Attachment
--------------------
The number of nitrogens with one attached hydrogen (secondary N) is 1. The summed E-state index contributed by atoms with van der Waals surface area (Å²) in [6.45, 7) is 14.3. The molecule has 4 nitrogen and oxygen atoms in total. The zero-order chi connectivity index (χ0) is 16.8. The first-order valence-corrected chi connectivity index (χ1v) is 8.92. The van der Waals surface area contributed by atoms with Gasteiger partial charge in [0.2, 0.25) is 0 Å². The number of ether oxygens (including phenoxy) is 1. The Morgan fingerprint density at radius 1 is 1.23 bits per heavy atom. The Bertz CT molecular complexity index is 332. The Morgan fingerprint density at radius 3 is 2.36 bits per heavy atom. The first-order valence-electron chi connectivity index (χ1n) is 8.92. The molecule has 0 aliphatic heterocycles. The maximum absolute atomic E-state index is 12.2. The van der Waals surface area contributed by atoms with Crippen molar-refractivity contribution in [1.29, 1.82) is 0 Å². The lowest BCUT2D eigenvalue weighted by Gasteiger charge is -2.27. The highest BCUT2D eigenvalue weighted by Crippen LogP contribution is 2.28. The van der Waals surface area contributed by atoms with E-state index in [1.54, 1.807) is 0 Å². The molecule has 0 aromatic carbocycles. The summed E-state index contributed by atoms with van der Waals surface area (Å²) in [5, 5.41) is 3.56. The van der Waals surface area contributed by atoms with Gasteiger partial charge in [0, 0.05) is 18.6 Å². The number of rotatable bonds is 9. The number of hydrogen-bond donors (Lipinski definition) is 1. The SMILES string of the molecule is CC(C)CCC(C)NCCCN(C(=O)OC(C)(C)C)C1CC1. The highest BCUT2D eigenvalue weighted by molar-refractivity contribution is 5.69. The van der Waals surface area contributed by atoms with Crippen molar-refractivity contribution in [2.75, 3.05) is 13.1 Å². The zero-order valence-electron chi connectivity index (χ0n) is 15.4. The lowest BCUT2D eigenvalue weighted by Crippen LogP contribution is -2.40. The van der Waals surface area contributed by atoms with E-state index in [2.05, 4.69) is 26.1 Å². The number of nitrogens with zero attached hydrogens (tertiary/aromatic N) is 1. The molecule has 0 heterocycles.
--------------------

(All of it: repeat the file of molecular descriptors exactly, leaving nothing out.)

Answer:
The number of nitrogens with one attached hydrogen (secondary N) is 1. The summed E-state index contributed by atoms with van der Waals surface area (Å²) in [6.45, 7) is 14.3. The molecule has 4 nitrogen and oxygen atoms in total. The zero-order chi connectivity index (χ0) is 16.8. The first-order valence-corrected chi connectivity index (χ1v) is 8.92. The van der Waals surface area contributed by atoms with Gasteiger partial charge in [0.2, 0.25) is 0 Å². The number of ether oxygens (including phenoxy) is 1. The Morgan fingerprint density at radius 1 is 1.23 bits per heavy atom. The Bertz CT molecular complexity index is 332. The Morgan fingerprint density at radius 3 is 2.36 bits per heavy atom. The first-order valence-electron chi connectivity index (χ1n) is 8.92. The molecule has 0 aliphatic heterocycles. The maximum absolute atomic E-state index is 12.2. The van der Waals surface area contributed by atoms with Crippen molar-refractivity contribution in [1.29, 1.82) is 0 Å². The lowest BCUT2D eigenvalue weighted by Gasteiger charge is -2.27. The highest BCUT2D eigenvalue weighted by Crippen LogP contribution is 2.28. The van der Waals surface area contributed by atoms with E-state index in [1.54, 1.807) is 0 Å². The molecule has 0 aromatic carbocycles. The summed E-state index contributed by atoms with van der Waals surface area (Å²) in [5, 5.41) is 3.56. The van der Waals surface area contributed by atoms with Gasteiger partial charge in [0, 0.05) is 18.6 Å². The number of rotatable bonds is 9. The number of hydrogen-bond donors (Lipinski definition) is 1. The SMILES string of the molecule is CC(C)CCC(C)NCCCN(C(=O)OC(C)(C)C)C1CC1. The highest BCUT2D eigenvalue weighted by molar-refractivity contribution is 5.69. The van der Waals surface area contributed by atoms with Crippen molar-refractivity contribution in [2.75, 3.05) is 13.1 Å². The zero-order valence-electron chi connectivity index (χ0n) is 15.4. The lowest BCUT2D eigenvalue weighted by Crippen LogP contribution is -2.40. The van der Waals surface area contributed by atoms with E-state index in [2.05, 4.69) is 26.1 Å². The number of nitrogens with zero attached hydrogens (tertiary/aromatic N) is 1. The molecule has 0 heterocycles.